The above preview is unformatted text

This student written piece of work is one of many that can be found in our GCSE Sociology section.

Found what you're looking for?

  • Start learning 29% faster today
  • 150,000+ documents available
  • Just £6.99 a month

Not the one? Search for your essay title...
  • Join over 1.2 million students every month
  • Accelerate your learning by 29%
  • Unlimited access from just £6.99 per month

See related essaysSee related essays

Related GCSE Sociology essays

  1. Briefly outline one major inequality which exists in the UK today. Analyse and discuss ...

    Additionally girls experience covert discrimination through the language used in textbooks. Scientific textbooks still refer to students as 'he', with the masculinity of these subjects being reinforced by the predominate use of boys in illustrations. (Taylor et al 1998:30). However, research by Tessa Blackstone and Helen Weinrich-Haste (cited O'Donnell 1987:120-2)

  2. Social inequality

    It is composed of implicit messages of how society expects men and women to act and the purpose and function of each gender within society.(www.parentingteens.com 24.03.02). It cannot be seen, but can be detected in attitudes and language used in the schooling system.

  1. Crime - 'The media portrays ethnic minorities in negative ways', Discuss.

    through video games, news papers, TV etc. My primary research helped my get an idea of what the public thought and whether they agreed with what I thought, and the public did agree with me which made me think that I could prove my hypothesis, and my secondary research helped

  2. Determining the Elite within Politics and the Judiciary.

    decline in the number of Old Etonians...A fifth and final change - in some ways the obverse of Eton's decline - is the rise of those with only elementary and secondary education." (Burch & Moran 1985 p5-6) In the Labour Party, the most striking change has been the decline of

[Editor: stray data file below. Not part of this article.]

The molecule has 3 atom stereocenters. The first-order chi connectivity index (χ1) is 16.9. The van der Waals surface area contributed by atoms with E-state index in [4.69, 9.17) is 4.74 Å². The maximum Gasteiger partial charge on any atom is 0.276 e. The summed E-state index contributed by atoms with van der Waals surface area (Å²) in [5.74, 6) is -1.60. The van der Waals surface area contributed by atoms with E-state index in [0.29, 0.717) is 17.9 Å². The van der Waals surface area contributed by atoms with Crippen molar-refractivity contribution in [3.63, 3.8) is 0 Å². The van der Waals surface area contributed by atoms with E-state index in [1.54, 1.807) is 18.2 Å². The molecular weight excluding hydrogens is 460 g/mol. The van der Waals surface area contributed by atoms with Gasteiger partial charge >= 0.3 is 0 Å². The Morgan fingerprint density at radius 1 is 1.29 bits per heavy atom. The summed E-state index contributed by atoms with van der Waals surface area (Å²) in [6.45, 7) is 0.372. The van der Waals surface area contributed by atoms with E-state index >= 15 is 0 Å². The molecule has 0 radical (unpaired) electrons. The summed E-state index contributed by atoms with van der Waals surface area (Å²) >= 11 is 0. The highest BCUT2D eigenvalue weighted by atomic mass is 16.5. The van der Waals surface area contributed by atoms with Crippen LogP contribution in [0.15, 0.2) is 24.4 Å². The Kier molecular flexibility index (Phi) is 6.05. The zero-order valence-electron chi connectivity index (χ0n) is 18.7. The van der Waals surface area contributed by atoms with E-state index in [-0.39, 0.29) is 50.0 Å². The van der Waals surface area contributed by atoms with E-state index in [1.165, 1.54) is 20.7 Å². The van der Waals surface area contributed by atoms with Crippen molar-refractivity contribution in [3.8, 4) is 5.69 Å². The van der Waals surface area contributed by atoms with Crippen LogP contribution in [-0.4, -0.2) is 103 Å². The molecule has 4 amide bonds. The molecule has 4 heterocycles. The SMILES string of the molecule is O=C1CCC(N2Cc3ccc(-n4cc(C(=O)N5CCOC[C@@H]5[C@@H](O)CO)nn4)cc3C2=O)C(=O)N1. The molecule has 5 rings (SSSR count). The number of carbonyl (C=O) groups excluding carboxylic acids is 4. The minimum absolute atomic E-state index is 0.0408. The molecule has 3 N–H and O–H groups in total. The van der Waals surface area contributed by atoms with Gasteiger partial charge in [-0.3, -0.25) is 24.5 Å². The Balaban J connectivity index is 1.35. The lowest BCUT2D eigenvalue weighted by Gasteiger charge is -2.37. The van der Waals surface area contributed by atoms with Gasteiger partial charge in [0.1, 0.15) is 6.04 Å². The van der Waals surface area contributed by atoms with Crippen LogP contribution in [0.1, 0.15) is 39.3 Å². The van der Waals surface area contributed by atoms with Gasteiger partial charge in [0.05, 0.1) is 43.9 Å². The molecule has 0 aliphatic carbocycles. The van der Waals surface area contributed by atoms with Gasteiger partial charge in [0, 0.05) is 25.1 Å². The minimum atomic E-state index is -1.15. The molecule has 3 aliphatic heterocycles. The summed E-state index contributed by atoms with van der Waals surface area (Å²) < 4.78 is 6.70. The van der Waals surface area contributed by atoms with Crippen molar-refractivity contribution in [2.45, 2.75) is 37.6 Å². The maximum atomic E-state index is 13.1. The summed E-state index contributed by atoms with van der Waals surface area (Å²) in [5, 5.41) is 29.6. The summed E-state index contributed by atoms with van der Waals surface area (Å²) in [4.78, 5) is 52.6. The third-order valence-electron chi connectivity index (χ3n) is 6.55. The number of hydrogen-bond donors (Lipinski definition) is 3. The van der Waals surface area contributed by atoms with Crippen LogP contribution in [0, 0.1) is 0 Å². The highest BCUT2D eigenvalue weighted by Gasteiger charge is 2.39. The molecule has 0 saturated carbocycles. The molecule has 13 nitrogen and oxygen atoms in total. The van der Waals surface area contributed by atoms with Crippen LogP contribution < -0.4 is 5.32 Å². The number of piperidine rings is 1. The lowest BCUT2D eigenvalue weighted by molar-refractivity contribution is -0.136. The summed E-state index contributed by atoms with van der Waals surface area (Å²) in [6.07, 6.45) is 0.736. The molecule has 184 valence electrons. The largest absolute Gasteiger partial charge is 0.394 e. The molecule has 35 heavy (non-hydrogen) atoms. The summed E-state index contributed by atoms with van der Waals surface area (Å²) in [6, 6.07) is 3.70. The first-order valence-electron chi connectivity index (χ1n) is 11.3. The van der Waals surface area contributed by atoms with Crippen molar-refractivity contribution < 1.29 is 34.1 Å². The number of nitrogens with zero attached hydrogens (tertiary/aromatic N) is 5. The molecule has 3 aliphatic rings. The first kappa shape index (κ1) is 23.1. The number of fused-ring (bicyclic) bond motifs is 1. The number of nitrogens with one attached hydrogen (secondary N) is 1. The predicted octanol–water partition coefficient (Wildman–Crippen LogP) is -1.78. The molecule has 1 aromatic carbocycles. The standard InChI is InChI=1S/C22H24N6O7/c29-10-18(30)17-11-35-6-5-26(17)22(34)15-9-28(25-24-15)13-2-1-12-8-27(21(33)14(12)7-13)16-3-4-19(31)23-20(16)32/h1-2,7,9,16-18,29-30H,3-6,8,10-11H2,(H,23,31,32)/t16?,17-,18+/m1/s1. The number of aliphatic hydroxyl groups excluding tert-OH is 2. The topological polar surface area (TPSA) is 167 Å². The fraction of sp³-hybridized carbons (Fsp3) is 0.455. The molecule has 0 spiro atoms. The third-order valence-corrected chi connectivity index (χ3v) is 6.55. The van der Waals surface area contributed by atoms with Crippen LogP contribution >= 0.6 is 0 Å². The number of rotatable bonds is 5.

1. Diary Tuesday 23rd July.

    economics: it was based on the exchange of property" The Change in women roles * Wilmott & Young (1975) "Husband now do their fair share of the domestic chores" * Gittens (1993) "Traditionally a man's place was at work, however it is slowly becoming more acceptable for men to be house husbands..."

  2. Environmental Lessons From History.

    The Maya were not just swiddeners their tropical environment offered them a wide range of techniques for gaining them a livelihood, some of these highly efficient in the terms of the number of people a given plot of land could support, and some capable of producing massive surpluses with the minimum input of labour (Harrison &Turner.

  1. Solitude @ net: relationship in the Internet

    often prevent potentially rewarding relationships from getting off the ground' (McKenna, Green and Gleason, 2002). The anonymity of Internet interactions greatly reduces the risk of disclosure, especially about intimate aspects, thus one can share one's beliefs and emotional reactions with much less fear of disapproval.

  2. Sociology Content and Analisis

    would never consider divorce as they have their children and religion to think about, they also need each other economically. "Why divorce if we're fine as we are, it's a big effort and me and the children wouldn't be able to survive without James's help, and he wouldn't be able

  • Over 160,000 pieces
    of student written work
  • Annotated by
    experienced teachers
  • Ideas and feedback to
    improve your own work